Just have a look at the grief Martin Wagner is experiencing at the hands of a loving Christian. In a nutshell: Wagner, co-host of The Atheist Experience TV show and author of the Atheist Experience blog, critiqued a creationist’s article on the evils of atheism. Well, the creationist didn’t like that, and retaliated by vandalising Wagner’s Wikipedia entry, claiming that Wagner was a drug addict and a paedophile. Wagner called him on it on the Atheist Experience blog, and the creationist didn’t like that, either, so—like a hybrid of David Mabus and John A. Davison—he trawled atheist and Christian discussion boards alike across the Internet, and started a half-dozen blogs, wailing persecution at the hands of Wagner and a Wikipedia administrator (the creationist’s vandalism led to his banning from Wikipedia). Wagner, now armed with sufficient evidence to mount an online defamation suit, obtained the services of an attorney. The creationist went quiet for three months, then issued Wagner with a “Cease and desist” letter. Wagner has decided that enough is enough, and is now pressing ahead with legal action. He observes:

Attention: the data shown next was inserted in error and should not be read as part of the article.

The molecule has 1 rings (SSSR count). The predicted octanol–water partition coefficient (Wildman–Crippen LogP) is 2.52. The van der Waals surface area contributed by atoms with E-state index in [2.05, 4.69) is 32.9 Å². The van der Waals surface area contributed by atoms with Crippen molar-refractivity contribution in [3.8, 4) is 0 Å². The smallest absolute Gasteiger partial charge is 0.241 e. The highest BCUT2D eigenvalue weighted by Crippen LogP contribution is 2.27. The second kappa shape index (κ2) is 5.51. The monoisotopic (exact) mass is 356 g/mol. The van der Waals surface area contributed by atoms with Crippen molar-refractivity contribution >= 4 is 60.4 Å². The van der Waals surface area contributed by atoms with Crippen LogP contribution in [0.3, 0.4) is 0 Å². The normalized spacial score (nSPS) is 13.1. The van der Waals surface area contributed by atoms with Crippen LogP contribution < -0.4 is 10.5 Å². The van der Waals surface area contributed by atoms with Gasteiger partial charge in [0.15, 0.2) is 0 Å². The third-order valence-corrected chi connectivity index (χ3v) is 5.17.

If you write anything online, there’s a good chance it will be read by someone you don’t know, who isn’t already your friend and predisposed to be kind to you no matter how much you insist on doing the writing equivalent of face-planting on the pavement. That’s the crazy thing about the intarweebs: there are people on it. People who have opinions who don’t always march in lockstep with your own. And if they disagree with you, they’ll say so. Sometimes they’ll be polite (which I am), sometimes they’ll be snarky and sarcastic (which I am). But there’s no protective law that says that opinion articles published on blogs and websites get to be shielded from criticism or even pure derision. I understand, every time I post to AE, that what I’m writing is as likely to be critiqued or flamed as it is to be praised. And I don’t mind that fact. If your ego is too fragile to take criticisms of your writing and ideas, you shouldn’t be writing in as public (some might say anarchic) a venue as the frackin’ internet!

Absolutely right. But that’s the thing about these high RWAs, especially when they are permitted access to a keyboard and an internet connection. They don’t like it when people disagree with them. They take disagreement with their ideas as a personal attack, and they deem it justifiable to respond in kind. And given the havoc and mischief they can wreak upon their victims—outing in Jeremy’s case, stalking in Bruce’s case, hacking in Neil’s case, and now legal threats in Wagner’s case—they arguably should be considered a threat to democracy, if not society.